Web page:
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Interview with violinist Vlad Stănculeasa
Mr. Vlad Stănculeasa, you will be the soloist of the concerts of Thursday and Friday, May 26th and 27th, held by the "George Enescu" Philharmonic Orchestra. You have a rich musical life as a soloist and concertmaster, but also in chamber ensembles throughout Europe, Asia and South America. Before we talk about the programme, what are your thoughts upon returning to perform at home, on the stage of the Romanian Athenaeum?
I am excited to have the opportunity to get to know the conductor Leo Hussain and to work again with the "George Enescu" Philharmonic. Another pleasure for me is to offer this masterclass for which I was invited by the University of Music in Bucharest; a masterclass for violin, today and tomorrow, at the Conservatory, about which I am very happy and I am looking forward to meeting the new generation of the violin school.
You will perform in Bucharest the Concerto no. 4 in D major for violin and orchestra by Mozart. This season, you approach Brahms, Tchaikovsky and other composers on various stages. How did you choose this piece for the concerts in Bucharest?
It was agreed on with the conductor and the administration of the "George Enescu" Philharmonic. Conductor Leo Hussain very much wanted the programme we are proposing to have a cohesive shape. Somehow, along with the Divertimento for strings that they will perform before the Concerto by Mozart, along with the Symphony by Sibelius that he really wanted to present to the Bucharest audience and, of course, to the orchestra … we have agreed that the Mozart-Sibelius combination is a very good one and that it also respects the previous and the coming programmes in the Philharmonic season.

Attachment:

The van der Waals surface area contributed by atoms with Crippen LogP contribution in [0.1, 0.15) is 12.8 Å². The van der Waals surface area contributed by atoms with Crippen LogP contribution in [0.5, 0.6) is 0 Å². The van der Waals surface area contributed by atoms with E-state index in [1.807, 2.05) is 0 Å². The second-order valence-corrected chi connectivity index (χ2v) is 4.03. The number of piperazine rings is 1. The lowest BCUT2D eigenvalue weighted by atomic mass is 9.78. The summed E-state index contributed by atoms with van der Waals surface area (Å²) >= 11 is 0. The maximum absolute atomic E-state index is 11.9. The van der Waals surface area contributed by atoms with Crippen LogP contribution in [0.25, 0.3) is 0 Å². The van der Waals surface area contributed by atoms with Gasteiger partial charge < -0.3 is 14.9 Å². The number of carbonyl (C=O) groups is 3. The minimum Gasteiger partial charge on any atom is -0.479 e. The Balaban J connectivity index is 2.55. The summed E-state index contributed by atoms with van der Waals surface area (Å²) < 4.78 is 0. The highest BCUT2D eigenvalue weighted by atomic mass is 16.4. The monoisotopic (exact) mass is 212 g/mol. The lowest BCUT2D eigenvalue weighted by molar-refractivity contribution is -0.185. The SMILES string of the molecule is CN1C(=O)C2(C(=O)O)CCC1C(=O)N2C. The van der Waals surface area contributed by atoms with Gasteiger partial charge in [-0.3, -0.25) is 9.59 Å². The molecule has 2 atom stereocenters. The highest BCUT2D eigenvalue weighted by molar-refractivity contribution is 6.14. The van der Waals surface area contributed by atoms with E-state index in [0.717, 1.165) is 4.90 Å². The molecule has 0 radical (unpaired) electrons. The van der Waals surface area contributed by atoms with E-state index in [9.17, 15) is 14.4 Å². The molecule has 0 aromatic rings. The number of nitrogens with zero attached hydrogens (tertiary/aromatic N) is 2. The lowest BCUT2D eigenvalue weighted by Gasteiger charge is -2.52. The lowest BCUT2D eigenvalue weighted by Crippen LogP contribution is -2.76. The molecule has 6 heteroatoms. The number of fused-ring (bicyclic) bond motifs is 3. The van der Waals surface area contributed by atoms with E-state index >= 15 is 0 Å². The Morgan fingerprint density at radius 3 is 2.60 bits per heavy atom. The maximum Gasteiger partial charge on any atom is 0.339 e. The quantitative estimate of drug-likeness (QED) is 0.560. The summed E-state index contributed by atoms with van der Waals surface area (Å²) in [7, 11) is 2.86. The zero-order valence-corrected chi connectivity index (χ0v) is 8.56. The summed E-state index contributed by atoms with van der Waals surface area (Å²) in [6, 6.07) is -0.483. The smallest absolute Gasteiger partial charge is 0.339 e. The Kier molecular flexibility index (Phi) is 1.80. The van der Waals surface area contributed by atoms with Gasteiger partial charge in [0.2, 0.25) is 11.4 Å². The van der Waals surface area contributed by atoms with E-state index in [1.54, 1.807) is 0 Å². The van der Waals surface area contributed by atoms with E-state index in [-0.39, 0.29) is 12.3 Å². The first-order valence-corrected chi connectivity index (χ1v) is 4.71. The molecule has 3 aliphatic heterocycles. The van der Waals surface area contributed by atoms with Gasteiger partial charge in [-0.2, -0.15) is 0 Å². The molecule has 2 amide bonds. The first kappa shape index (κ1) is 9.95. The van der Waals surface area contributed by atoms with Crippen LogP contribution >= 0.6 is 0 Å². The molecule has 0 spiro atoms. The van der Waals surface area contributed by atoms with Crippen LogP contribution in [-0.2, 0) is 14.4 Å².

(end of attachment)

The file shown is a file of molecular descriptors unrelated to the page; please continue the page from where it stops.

You performed the same concerto by Mozart on April 23rd too, together with the Benevento Symphony Orchestra. How does the violinist Vlad Stănculeasa approach Mozart's music?
This is a very good question because Mozart is a huge challenge for any performer, any instrumentalist. Leaving aside the technical difficulties that are so delicate and that require a special technique compared to the rest of the repertoire, the performer must not forget in the end what this technique is all about and to connect, to try to bring out all the musical elements that Mozart leaves almost hidden inside the score. Because of this, Mozart is one of the most difficult composers to perform, there also being the necessity for a very cameral discourse of the soloist in relationship with the orchestra. And that means that every one of us who have to perform this piece need to be involved in the music, to be connected to the bigger shape, to the shape of a phrase, to the shape of a whole part, to the shape of an entire concert.
An enormous challenge, very delicate technically speaking and, of course, I repeat, to put this delicate technique in the service of music is a rather important and quite difficult mission.
Photo credit: Ettore Causa
Translated by Ecaterina Bucovanu,
University of Bucharest, Faculty of Foreign Languages and Literatures, MTTLC, year I
Corrected by Silvia Petrescu